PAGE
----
The Colorado Attorney General’s Office last week announcedthe end of a six-year legal battle to force bakery owner Jack Phillips to design cakes that violate his religious convictions. The Colorado Civil Rights Commission voted unanimously to dismiss an administrative action against Phillips and his Lakewood, Colo., bakery, Masterpiece Cakeshop, for refusing to make a custom cake for a gender transition celebration. Phillips, in turn, voluntarily dropped a federal lawsuit against the state. “After careful consideration of the facts, both sides agreed it was not in anyone’s best interest to move forward with these cases,” Colorado Attorney General Phil Weiser said in a statement on March 5.

The dismissal comes a year and a half after the U.S. Supreme Court ruled in favor of Phillips in a case about another Colorado Civil Rights Commission action. In 2012, the commission cited Phillips for declining to make a custom wedding cake for a same-sex couple. In its June 2018 opinion, the Supreme Court found the commission exhibited hostility toward Phillips’ Christian convictions. “The Commission’s hostility was inconsistent with the First Amendment’s guarantee that our laws be applied in a manner that is neutral towards religion,” wrote Justice Anthony Kennedy.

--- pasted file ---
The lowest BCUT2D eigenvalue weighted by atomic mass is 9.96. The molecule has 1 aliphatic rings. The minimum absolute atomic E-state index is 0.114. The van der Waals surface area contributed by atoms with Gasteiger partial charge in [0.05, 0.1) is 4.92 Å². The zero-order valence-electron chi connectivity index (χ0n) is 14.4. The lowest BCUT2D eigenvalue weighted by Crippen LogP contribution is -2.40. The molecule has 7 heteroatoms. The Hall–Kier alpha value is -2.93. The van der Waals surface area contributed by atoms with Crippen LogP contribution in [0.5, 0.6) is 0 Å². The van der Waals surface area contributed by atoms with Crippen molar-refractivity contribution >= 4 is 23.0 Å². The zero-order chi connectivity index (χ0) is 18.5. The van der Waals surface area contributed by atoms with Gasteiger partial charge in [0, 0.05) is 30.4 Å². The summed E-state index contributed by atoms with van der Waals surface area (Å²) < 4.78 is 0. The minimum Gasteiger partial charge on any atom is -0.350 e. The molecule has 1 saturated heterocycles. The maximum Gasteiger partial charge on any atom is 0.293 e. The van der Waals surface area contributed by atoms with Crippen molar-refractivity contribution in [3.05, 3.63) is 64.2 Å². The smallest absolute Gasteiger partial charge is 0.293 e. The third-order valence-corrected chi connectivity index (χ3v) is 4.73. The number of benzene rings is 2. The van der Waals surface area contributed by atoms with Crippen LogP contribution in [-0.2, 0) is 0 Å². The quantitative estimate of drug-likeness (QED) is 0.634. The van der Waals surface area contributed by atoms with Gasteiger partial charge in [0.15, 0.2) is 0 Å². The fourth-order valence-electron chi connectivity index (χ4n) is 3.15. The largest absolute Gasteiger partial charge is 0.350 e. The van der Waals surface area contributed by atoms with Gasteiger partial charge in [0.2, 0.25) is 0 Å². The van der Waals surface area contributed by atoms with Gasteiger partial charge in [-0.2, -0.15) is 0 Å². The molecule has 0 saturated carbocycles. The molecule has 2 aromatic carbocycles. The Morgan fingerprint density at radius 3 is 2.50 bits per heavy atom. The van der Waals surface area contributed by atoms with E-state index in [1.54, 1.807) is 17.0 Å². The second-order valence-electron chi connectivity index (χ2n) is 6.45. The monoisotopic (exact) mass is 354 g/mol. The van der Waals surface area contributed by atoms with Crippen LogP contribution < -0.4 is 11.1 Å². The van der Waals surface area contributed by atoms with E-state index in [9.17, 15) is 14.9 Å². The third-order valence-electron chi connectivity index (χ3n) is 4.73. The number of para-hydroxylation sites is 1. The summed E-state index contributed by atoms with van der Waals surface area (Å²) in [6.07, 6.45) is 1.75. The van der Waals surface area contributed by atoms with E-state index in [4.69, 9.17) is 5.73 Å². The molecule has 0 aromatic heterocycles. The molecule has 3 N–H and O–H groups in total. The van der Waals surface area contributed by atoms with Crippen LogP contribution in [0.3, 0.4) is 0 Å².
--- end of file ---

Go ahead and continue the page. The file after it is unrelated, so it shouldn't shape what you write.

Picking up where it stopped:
Despite that admonishment, the commission moved forward with another administrative action against Phillips, filed in July 2017 by a transgender individual who called the bakery requesting a custom cake—blue on the outside and pink on the inside—to celebrate gender identity. Masterpiece Cakeshop declined to make the cake, saying it expressed a message that conflicted with Phillips’ faith.

Alliance Defending Freedom lawyers representing Phillips sued state officials, arguing Colorado was once again treating Phillips with anti-religious bias. ADF lawyers had uncovered recordings of commission members endorsing the anti-religious comments of former Commissioner Diann Rice, who had called Phillips’ appeal to religious liberty a “despicable piece of rhetoric” comparable to justifications for the Holocaust and slavery.

Both the Supreme Court decision and the recent dismissal are good news for other business owners with similar pending cases.

Read more at World Magazine. 

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